It has been a busy weekend for Donald Trump who is now under a formal impeachment investigation by the House of Representatives. We last left the saga last Thursday with the announcement by Speaker of the House Nancy Pelosi that the formal investigation, which was precipitated by a formal complaint by a whistleblower to the …
Sep 26 2019
After nearly three years of the Trump crime family’s abuse of the office of the president, disregard of the rule of law and shredding of constitutional norms, House Speaker Nancy Pelosi has authorized impeachment investigation of Donald J. Trump. Her change of mind started just a week ago when it was revealed that a whistleblower …
Jan 20 2013
A look at the global arms industry and the effect corruption has on our politics, society and culture.
Bribery, fraud and dishonest conduct by people in power – corruption is a cancer in society, no matter where you live. But who are the guilty parties? Is corruption becoming socially accepted? And what can we do about it?
On this episode of South2North, Redi Tlhabi takes a look at the effect corruption has on our politics, society and culture.
Redi talks to Andrew Feinstein, a former parliamentarian and co-founder of Corruption Watch UK, an organisation dedicated to exposing bribery and corruption. Feinstein is also a whistleblower on illegal arms deals and the author of the book, The Shadow World: Inside the Global Arms Trade, that investigates the dark side of this trillion-dollar industry.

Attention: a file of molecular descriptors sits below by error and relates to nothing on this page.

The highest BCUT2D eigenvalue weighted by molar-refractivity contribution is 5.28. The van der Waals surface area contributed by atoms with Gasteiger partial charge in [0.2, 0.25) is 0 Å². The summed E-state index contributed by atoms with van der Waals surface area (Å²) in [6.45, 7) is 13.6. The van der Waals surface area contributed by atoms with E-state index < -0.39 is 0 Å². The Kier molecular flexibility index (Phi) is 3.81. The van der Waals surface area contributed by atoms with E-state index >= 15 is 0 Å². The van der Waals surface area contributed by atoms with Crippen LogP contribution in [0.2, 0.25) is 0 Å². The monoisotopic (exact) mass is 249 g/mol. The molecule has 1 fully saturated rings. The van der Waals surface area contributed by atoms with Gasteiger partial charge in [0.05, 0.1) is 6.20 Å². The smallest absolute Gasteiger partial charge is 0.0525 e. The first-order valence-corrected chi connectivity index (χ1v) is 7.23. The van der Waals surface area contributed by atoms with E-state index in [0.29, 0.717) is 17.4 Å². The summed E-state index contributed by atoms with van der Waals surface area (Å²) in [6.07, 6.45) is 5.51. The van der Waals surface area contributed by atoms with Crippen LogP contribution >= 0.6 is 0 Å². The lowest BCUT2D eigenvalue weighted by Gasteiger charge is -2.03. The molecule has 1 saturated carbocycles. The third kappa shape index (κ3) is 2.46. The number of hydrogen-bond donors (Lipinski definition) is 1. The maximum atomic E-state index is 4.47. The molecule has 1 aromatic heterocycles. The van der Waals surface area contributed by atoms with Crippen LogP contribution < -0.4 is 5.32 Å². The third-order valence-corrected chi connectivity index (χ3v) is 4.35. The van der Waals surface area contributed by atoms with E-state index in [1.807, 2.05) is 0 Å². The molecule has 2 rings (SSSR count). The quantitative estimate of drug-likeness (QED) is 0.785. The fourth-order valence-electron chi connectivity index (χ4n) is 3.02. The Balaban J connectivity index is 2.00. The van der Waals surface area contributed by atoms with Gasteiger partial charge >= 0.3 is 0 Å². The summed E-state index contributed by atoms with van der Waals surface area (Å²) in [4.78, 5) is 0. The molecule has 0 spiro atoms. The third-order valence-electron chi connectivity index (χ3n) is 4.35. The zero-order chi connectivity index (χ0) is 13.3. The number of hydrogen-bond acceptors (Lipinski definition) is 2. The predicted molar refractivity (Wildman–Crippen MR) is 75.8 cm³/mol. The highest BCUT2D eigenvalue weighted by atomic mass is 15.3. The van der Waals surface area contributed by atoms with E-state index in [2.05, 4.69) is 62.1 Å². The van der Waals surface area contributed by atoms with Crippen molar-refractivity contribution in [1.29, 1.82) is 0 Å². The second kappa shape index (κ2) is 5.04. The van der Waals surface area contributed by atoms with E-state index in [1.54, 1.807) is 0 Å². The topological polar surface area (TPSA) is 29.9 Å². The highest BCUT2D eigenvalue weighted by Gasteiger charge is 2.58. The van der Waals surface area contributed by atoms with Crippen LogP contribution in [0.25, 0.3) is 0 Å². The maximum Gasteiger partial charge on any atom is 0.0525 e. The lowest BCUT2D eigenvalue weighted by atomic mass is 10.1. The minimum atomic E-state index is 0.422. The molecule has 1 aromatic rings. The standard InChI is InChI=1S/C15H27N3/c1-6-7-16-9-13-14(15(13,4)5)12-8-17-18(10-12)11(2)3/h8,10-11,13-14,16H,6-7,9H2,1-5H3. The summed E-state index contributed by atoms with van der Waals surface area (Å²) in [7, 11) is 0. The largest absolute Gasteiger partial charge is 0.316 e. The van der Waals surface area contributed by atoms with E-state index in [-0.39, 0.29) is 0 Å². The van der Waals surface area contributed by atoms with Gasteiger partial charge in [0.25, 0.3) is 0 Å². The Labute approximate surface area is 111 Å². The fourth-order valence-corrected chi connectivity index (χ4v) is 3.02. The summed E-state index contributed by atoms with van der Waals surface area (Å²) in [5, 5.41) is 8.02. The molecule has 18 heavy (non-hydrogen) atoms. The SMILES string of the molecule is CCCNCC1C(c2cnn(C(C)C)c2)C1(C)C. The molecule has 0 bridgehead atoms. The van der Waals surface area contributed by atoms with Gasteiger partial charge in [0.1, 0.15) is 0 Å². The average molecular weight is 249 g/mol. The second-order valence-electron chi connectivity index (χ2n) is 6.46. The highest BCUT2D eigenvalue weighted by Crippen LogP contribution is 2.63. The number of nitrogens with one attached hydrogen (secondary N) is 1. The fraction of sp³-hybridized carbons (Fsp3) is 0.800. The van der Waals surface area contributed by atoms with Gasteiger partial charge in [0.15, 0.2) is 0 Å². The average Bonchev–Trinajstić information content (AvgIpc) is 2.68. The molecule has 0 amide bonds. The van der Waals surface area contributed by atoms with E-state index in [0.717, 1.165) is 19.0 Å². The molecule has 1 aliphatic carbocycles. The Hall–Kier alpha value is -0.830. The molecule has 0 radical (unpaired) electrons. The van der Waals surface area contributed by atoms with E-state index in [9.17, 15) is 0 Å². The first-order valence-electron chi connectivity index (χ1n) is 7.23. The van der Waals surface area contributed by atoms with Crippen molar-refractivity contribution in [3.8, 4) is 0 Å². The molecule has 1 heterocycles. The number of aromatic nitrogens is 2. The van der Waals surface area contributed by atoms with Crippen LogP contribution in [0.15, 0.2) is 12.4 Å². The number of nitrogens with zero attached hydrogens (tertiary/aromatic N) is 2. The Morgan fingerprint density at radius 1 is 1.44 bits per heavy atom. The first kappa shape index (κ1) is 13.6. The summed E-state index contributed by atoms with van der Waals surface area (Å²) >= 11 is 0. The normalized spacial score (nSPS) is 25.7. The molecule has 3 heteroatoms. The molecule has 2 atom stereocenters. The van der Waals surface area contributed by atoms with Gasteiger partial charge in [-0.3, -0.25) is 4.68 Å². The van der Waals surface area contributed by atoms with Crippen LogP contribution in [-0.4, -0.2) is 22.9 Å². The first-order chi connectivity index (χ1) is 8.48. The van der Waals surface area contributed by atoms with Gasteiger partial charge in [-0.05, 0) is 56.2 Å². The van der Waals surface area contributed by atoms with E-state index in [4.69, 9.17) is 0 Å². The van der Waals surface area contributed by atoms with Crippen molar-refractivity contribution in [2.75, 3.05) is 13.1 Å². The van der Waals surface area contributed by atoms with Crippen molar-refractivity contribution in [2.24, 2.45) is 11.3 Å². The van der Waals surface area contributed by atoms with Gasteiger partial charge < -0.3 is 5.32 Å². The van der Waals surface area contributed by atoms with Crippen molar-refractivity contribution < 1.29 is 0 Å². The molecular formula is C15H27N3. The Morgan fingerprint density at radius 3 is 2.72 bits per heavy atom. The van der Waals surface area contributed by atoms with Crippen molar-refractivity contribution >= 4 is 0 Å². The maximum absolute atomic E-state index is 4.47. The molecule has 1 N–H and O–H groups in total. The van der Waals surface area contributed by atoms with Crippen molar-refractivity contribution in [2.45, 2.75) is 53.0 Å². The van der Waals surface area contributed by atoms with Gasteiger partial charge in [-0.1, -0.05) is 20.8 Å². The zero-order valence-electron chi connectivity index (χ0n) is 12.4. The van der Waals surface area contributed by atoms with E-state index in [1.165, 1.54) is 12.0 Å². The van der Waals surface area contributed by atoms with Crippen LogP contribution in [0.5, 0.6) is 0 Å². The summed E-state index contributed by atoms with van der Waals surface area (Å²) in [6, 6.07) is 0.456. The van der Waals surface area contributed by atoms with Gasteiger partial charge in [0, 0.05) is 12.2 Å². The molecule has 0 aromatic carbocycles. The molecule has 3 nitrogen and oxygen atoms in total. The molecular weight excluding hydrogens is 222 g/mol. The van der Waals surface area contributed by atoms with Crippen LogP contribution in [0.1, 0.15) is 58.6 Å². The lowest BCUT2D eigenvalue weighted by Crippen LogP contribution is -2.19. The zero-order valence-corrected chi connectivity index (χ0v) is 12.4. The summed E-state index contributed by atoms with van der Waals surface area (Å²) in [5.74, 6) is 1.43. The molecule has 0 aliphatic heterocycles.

Feinstein explains why corruption in the global arms trade has interested him specifically:
“It’s estimated that the trade in weapons accounts for around 40 percent of all corruption in all world trade ….The thing that I think is so important about it is it runs to the core of the way we’re governed, because the trade in weapons is extremely closely tied into the mechanics of government. The defence manufacturers, those who make the weapons, are closely tied in to governments, to militaries, to intelligence agencies and crucially to political parties. So they have enormous influence.”
Aug 15 2010
Edward E. Clark, President of the Wildlife Center of Virgina
Earlier in June of this year, I was invited to be part of an interdisciplinary team of wildlife experts, that was organized by the Humane Society of the United States. There were about five of us from around the country, who work with two HSUS disaster response experts.
We flew into New Orleans with the idea that we were going to spend a week, in the area — accessing the damage of the Oil Spill; looking at the Habitat at risk.
And trying to come up with an Inventory if you will, of the short term and long term issues, that needed a response.
Well the hour came, where we finally were — supposedly — given our clearance to fly over the area where the Oil was coming ashore.
[… and ? ]
Aug 01 2010
Julian Assange, co-founder and spokesperson for WikiLeaks, discusses the 15 thousand unreleased intelligence reports from Afghanistan, efforts to get the WikiLeaks Garani massacre video ready for public release, the warning from Seymour Hersh that government officials were ready to ignore the rule of law to silence him (Assange), indications that the supposedly leaked 260,000 diplomatic cables never made it to WikiLeaks, the secret rendition program from Somalia to Kenya and how Bradley Manning’s confinement in Kuwait is essentially rendition.